My first post and I hope some of you knowledgable folks can help me out.
My wife is out of town settling a relative's estate and has stumbled upon a unique (to me) handgun. I have googled my brains out and have come up with nothing. I have only viewed it on her webcam and this is the best description I can come up with
It's about a foot long, single shot, with an in-line external hammer with TWO TRIGGERS within a trigger guard. I believe it breaks open like a shotgun to load as there appears to be a pin protruding vertically in front of the trigger guard. I cannot discern the caliber as she refuses to point it at her webcam. It has no markings other than a four digit number on the butt. It has wooden grips and the side plates are not a smooth blue steel. The sideplates look like a dull mottled coloring sort of what Ruger used on some of it's revolvers.
My wife is afraid to handle it insofar as trying open the action or ascertain the function of the triggers.
Knowing the previous owner (94 years old) I think the weapon may date to somewhere around WWII. He was not a gun collector, but was in that war in Europe. She has also found a Colt 45 with foreign language markings.
I wish I could provide more information, but that's all I have.
It's a target pistol, probably from the period 1875 through 1920, or thereabouts.
It is based upon a small Remington "rolling block" action, maybe originally for a rifle, maybe originally for a pistol (they made both).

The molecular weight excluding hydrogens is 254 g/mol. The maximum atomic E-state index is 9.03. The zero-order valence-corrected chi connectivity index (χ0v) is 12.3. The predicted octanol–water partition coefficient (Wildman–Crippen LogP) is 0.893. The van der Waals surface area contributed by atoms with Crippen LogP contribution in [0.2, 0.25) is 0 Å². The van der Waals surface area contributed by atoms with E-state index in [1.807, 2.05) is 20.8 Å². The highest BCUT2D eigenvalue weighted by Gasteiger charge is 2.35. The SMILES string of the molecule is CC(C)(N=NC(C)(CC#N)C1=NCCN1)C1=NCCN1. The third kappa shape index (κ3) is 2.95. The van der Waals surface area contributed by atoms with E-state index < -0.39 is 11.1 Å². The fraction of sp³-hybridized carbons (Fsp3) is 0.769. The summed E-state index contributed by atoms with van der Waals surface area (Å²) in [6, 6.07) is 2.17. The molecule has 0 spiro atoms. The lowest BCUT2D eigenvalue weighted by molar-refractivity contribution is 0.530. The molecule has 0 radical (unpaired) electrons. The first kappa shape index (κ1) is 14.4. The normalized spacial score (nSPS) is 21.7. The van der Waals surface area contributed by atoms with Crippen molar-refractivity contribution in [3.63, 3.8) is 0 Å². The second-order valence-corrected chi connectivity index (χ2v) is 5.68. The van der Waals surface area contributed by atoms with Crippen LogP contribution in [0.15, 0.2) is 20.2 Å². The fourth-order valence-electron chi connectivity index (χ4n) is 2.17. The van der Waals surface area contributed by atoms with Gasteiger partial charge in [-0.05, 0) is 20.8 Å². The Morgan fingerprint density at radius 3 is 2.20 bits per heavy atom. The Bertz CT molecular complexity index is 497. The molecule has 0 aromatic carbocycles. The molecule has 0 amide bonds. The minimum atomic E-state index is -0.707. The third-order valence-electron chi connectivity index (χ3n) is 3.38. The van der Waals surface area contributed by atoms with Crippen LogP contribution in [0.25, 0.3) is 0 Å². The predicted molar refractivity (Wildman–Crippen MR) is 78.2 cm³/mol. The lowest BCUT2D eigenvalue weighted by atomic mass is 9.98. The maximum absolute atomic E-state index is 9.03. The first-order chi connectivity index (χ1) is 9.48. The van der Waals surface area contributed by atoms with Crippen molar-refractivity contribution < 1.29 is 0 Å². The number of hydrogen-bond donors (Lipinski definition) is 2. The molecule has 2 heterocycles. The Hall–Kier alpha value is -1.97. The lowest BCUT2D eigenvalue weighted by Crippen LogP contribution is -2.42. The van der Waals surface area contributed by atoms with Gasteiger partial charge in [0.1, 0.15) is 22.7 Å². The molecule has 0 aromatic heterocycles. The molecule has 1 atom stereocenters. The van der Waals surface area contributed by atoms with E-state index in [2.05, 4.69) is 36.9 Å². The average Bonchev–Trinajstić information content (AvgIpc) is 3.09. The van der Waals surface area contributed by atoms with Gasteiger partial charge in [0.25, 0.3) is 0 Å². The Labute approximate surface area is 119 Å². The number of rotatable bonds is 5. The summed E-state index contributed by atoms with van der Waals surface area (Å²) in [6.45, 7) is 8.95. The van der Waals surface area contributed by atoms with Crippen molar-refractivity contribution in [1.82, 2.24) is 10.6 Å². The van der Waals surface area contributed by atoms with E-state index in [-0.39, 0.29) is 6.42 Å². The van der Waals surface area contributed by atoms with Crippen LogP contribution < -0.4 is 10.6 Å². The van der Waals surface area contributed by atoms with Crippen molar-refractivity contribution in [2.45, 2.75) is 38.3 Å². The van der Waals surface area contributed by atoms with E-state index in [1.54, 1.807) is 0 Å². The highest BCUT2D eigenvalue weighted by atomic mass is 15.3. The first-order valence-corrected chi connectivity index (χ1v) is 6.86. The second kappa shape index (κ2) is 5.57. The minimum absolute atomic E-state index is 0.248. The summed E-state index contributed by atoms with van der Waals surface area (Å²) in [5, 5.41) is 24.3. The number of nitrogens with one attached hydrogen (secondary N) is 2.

It has double-set triggers.
How to make sure that it's safe:
Point the pistol in a safe direction. Do not touch the hammer, which appears to be down ("fired").
Pull the rear trigger until it "clicks" into place. If it doesn't "click," then it's already set, so stop. Pull the front trigger, which should go off almost just because you're looking at it (light trigger pull).
Now it's safe to cock the hammer by pulling it all the way back until it, too, "clicks" into the cocked position and stays there.
Next, flip the rotating breech-block back and down, using the "ear" that protrudes from it. When the breech-block is open, the gun won't fire, no matter what you do.
Look into the breech. It should be empty, so you can see all the way out the muzzle end of the barrel. If it isn't, there's something stuck in its bore, so take it to a gunsmith. If there's a cartridge in it, remove it yourself.
Once the barrel is completely empty, you can "ear" the breech-block closed. To safely drop the hammer, thumb it back past cocked a little, pull the front trigger and hold it all the way back, and carefully lower the hammer all the way down.
Now that you know it's empty, you can handle it and try to discover its caliber, and whether it's a center- or rim-fire (they made both).
It appears to have modern sights. It may have been made in modern times from an old action, instead of having been made when the action was new.
Maybe remove the fore-end, and look for markings.
A real Remington action is quite strong, and can be used with modern cartridges if the barrel is sound and properly made. Ask a gunsmith for advice, if it uses anything more powerful than .22 Long Rifle.
After making sure that the triggers are not set (see "making it safe," above), cock the hammer, open the breech, insert a cartridge, close the breech, assume your shooting position (pointing the gun downrange), and cock the rear trigger by pulling it back past the "click." Sight carefully, and then just touch the front trigger. Bang!